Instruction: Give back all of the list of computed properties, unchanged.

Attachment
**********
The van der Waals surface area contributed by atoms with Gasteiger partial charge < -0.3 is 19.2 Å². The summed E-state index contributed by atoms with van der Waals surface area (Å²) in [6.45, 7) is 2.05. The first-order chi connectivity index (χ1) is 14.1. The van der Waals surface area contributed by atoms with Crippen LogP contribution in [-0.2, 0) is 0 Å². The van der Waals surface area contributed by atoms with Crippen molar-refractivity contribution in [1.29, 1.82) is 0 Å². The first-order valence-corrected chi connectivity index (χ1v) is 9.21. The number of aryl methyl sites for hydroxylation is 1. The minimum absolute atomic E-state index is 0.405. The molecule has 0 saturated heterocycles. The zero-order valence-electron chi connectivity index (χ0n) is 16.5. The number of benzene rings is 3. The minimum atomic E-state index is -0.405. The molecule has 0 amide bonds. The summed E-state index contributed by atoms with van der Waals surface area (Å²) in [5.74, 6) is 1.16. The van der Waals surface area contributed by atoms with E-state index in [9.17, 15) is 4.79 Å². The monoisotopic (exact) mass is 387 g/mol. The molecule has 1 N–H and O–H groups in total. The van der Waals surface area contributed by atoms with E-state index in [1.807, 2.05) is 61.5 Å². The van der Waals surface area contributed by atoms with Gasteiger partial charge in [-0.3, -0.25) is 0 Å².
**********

The van der Waals surface area contributed by atoms with Gasteiger partial charge < -0.3 is 19.2 Å². The summed E-state index contributed by atoms with van der Waals surface area (Å²) in [6.45, 7) is 2.05. The first-order chi connectivity index (χ1) is 14.1. The van der Waals surface area contributed by atoms with Crippen LogP contribution in [-0.2, 0) is 0 Å². The van der Waals surface area contributed by atoms with Crippen molar-refractivity contribution in [1.29, 1.82) is 0 Å². The first-order valence-corrected chi connectivity index (χ1v) is 9.21. The number of aryl methyl sites for hydroxylation is 1. The minimum absolute atomic E-state index is 0.405. The molecule has 0 saturated heterocycles. The zero-order valence-electron chi connectivity index (χ0n) is 16.5. The number of benzene rings is 3. The minimum atomic E-state index is -0.405. The molecule has 0 amide bonds. The summed E-state index contributed by atoms with van der Waals surface area (Å²) in [5.74, 6) is 1.16. The van der Waals surface area contributed by atoms with E-state index in [9.17, 15) is 4.79 Å². The monoisotopic (exact) mass is 387 g/mol. The molecule has 1 N–H and O–H groups in total. The van der Waals surface area contributed by atoms with E-state index in [1.807, 2.05) is 61.5 Å². The van der Waals surface area contributed by atoms with Gasteiger partial charge in [-0.3, -0.25) is 0 Å².